Moore must have known what he had done and the embarrassing consequences should he be called to appear in a public court to answer the charges. He now compounded his crime by attempting to bribe his way our of the situation. He pressed a half sovereign into PC 79K’s hand and asked him to forget all about it. The constable did no such thing of course and so Moore found himself before the Police court magistrate at Worship Street in the East End.

In court Moore’s lawyer, a Mr Willis, explained that his client held a ‘highly respectable position’ in society and had ‘recently married’. Ms Cocks must have been mistaken in what she alleged he argued. His client had been out to dinner and had eaten and drunk too much.

As a result he was ‘sick, and leaned from the window. While ill in that way his foot or leg might have done all that the prosecutrix had said, but he denied the hand or any intention to insult’.

Mr Hannay, the magistrate, said that on balance the evidence suggested that there was a case to answer and so committed Moore to jury trial at the Middlesex Sessions. The Digital Panopticon has a record of a 28 year-old Hobart Robert Moore being in prison in 1879, although (and thanks to ActonBooks for the information on this) this wasn’t because he was convicted of the assault on the governess. Instead it seems that he pleaded guilty at the sessions to a common assault and was fined. Two years later he was sent to prison for stealing money from his employer, allegedly to feed his gambling habit (Cheltenham Mercury, Saturday 6 September 1879).

We have yet to see whether any of the current revelations in America or Britain result in prison sentences for those accused of sexually assaulting  vulnerable women. I’m not holding my breath however.

[from The Standard, Tuesday, October 30, 1877]

An old man’s ‘revenge’, with echoes of the Ratcliffe Highway murders

Ratcliffe-Header-1

In October 1843 Thomas Rowe was brought before the Lord Mayor of London at Mansion House Police court. The Lord Mayor sat, as did the City’s aldermen, as single magistrates just as Police Magistrates did across the rest of the metropolis. On most days they dealt with the full gamut of summary offences and pretrial hearings, listening to cases of petty theft, fraud, disorderly behaviour and assault. But on this morning, Friday 6 October, a much more interesting (and serious) case was opened in the Mansion House.

Rowe, a 77 year-old former servant, was accused of attempted to murder his employer – a wine merchant named Thomas Waller. The incident had occurred at around nine o’clock that morning.  Thomas Lock, another of Waller’s servants, had opened the door to his former work colleague Rowe, with a ‘halloa’ and commented that he hadn’t seen him for some time. This was because Rowe had been dismissed some three week earlier after an argument with the wine merchant. Now he asked if he might have a word with Mr Waller and Lock went off to see if his boss would see him.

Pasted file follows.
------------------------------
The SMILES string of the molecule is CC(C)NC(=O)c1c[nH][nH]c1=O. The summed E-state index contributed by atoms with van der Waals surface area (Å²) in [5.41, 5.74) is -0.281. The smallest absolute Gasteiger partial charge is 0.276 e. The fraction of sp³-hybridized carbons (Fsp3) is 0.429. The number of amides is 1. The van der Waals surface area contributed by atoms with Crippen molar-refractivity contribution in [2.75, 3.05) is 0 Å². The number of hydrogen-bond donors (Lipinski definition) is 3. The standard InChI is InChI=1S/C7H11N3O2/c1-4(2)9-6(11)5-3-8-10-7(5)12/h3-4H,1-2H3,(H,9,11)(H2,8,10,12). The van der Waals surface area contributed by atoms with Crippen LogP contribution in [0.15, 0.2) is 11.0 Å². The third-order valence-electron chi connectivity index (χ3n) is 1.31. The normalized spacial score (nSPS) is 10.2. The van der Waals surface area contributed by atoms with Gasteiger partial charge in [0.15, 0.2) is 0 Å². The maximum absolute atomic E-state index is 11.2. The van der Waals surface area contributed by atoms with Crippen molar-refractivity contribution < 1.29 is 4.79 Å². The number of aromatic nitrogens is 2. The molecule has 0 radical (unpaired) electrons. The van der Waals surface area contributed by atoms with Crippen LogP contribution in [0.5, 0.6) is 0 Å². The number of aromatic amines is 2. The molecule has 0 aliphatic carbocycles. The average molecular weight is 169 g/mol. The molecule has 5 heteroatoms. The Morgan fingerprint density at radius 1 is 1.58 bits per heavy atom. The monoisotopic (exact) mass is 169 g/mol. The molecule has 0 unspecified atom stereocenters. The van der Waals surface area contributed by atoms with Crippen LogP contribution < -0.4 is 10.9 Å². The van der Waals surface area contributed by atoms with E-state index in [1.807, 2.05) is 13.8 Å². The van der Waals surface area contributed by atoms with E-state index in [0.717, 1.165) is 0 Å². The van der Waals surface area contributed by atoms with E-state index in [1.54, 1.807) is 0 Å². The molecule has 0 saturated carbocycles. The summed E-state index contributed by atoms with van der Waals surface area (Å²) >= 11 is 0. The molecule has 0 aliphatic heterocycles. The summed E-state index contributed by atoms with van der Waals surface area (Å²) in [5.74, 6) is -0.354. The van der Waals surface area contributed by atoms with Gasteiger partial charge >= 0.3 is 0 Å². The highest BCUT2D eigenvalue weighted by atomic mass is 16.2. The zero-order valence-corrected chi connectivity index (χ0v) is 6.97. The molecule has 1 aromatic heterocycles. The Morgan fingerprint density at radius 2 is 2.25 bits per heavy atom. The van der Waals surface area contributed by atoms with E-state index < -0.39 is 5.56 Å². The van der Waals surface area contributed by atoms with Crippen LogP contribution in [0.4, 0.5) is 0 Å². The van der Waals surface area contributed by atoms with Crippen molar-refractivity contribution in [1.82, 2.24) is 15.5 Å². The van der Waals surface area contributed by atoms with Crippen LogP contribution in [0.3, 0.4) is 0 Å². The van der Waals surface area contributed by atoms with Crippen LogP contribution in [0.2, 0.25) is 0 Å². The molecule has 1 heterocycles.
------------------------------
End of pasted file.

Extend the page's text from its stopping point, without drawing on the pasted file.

The 61 year-old wine dealer told him that he would; ‘I have nothing particular to say to him, but let him come in’, he said. Rowe was shown in to the counting house and Lock left him. Then five minutes afterwards he heard the sound of a pistol fire and a cry of ‘Rowe has shot me!’ from his master. He rushed in and put himself between the shooter and his victim, then moved Rowe out into the passage while he attended to the injured man. Rowe made his escape past a frightened serving girl and the beadle was called.

Inspector Waller (no relation to the wine dealer) was soon on the case and sent ‘officers in all directions’ while he acted on information and hailed a cab to pursue the would-be assassin in the direction of Bow. He caught up with and Rowe quickly surrendered. He made no attempt here, or later before the magistrate, to deny what he had done so it really only fell to the justice to determine why he had tried to kill the merchant.

‘What reason had you for committing this dreadful act?’

‘I could not live with nothing but misery before my eyes’ replied Rowe. Having served his master faithfully for 24 years he felt he was owed more loyalty from the wine merchant. After ‘serving him morning, noon, and night, at all hours, I could help thinking it was like transporting me to a foreign country. I had no one to help me’.

Whatever the cause of his dismissal it was devastating. With no wife and children that he said were unable to support him, and no savings or means of employment, Rowe was throw on the scrap heap and all that society offered him was the workhouse and, eventually, a pauper burial with no known grave. It must have been a desperately depressing and frighting future for an elderly man who had probably worked all his life.

Nevertheless the Lord Mayor was horrified:

‘The idea of firing pistols at a man because it did not suit him to employ you is horrible beyond everything’.

Rowe was stony faced: ‘My Lord, Mr Waller is a very rich man and he could afford to employ me easily enough’.

So the motive for the attack was revenge and Rowe was taking no chances of failing in his mission. He had two pistols  (in case one misfired) and a dagger as back-up because, as he put it, ‘that was a thing that wouldn’t miss fire’.

How long had he had these weapons, the magistrate wanted to know.

‘I have had them for 30 years’, Rowe explained. ‘I bought them to protect myself at the time of the murder of the Marrs in Ratcliffe-highway’.

The defendant was referring to the infamous Ratcliffe Highway murders of 1811 when two entire families had been brutally murdered in the space of a week in East London. The case gained national headlines and highlighted the ineffectiveness of the capital’s policing in the years before Peel’s 1829 reform. The murderer was caught (although some doubt remains as to whether he was the right man) but he never went to trial. The body of John Williams was found hanging in his cell before he was formally committed to a jury trial. William’s corpse was then placed on a cart, with the murder weapons alongside his head, and he was paraded along the Highway before being buried at a crossroads and a stake driven through his heart.